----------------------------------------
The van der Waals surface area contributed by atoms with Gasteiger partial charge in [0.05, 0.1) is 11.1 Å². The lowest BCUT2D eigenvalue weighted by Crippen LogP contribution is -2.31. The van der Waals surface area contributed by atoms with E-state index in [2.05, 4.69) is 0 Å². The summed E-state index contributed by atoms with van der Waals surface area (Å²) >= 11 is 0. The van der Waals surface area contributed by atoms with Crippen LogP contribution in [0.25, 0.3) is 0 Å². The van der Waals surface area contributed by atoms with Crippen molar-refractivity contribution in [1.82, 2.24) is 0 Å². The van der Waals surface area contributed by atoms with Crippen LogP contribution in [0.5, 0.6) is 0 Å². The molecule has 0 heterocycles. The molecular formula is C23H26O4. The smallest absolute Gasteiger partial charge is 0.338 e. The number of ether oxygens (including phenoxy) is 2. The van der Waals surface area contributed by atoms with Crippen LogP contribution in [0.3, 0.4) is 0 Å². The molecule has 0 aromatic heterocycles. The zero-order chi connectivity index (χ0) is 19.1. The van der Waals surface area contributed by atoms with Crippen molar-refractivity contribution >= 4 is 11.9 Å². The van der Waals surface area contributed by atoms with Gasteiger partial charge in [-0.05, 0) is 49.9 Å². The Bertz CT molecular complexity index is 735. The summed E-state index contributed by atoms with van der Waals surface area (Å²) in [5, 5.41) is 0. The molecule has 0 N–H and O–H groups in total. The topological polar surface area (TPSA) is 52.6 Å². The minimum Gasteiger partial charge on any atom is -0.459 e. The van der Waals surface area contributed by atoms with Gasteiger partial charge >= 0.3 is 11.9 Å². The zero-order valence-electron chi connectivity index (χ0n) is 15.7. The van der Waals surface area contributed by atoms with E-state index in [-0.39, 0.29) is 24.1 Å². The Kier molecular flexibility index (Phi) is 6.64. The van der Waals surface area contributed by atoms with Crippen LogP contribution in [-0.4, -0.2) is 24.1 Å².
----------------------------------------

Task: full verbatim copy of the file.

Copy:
The van der Waals surface area contributed by atoms with Gasteiger partial charge in [0.05, 0.1) is 11.1 Å². The lowest BCUT2D eigenvalue weighted by Crippen LogP contribution is -2.31. The van der Waals surface area contributed by atoms with E-state index in [2.05, 4.69) is 0 Å². The summed E-state index contributed by atoms with van der Waals surface area (Å²) >= 11 is 0. The van der Waals surface area contributed by atoms with Crippen LogP contribution in [0.25, 0.3) is 0 Å². The van der Waals surface area contributed by atoms with Crippen molar-refractivity contribution in [1.82, 2.24) is 0 Å². The van der Waals surface area contributed by atoms with Crippen LogP contribution in [0.5, 0.6) is 0 Å². The molecule has 0 heterocycles. The molecular formula is C23H26O4. The smallest absolute Gasteiger partial charge is 0.338 e. The number of ether oxygens (including phenoxy) is 2. The van der Waals surface area contributed by atoms with Crippen LogP contribution in [0.3, 0.4) is 0 Å². The molecule has 0 aromatic heterocycles. The zero-order chi connectivity index (χ0) is 19.1. The van der Waals surface area contributed by atoms with Crippen molar-refractivity contribution >= 4 is 11.9 Å². The van der Waals surface area contributed by atoms with Gasteiger partial charge in [-0.05, 0) is 49.9 Å². The Bertz CT molecular complexity index is 735. The summed E-state index contributed by atoms with van der Waals surface area (Å²) in [5, 5.41) is 0. The molecule has 0 N–H and O–H groups in total. The topological polar surface area (TPSA) is 52.6 Å². The minimum Gasteiger partial charge on any atom is -0.459 e. The van der Waals surface area contributed by atoms with Gasteiger partial charge >= 0.3 is 11.9 Å². The zero-order valence-electron chi connectivity index (χ0n) is 15.7. The van der Waals surface area contributed by atoms with E-state index in [-0.39, 0.29) is 24.1 Å². The Kier molecular flexibility index (Phi) is 6.64. The van der Waals surface area contributed by atoms with Crippen LogP contribution in [-0.4, -0.2) is 24.1 Å².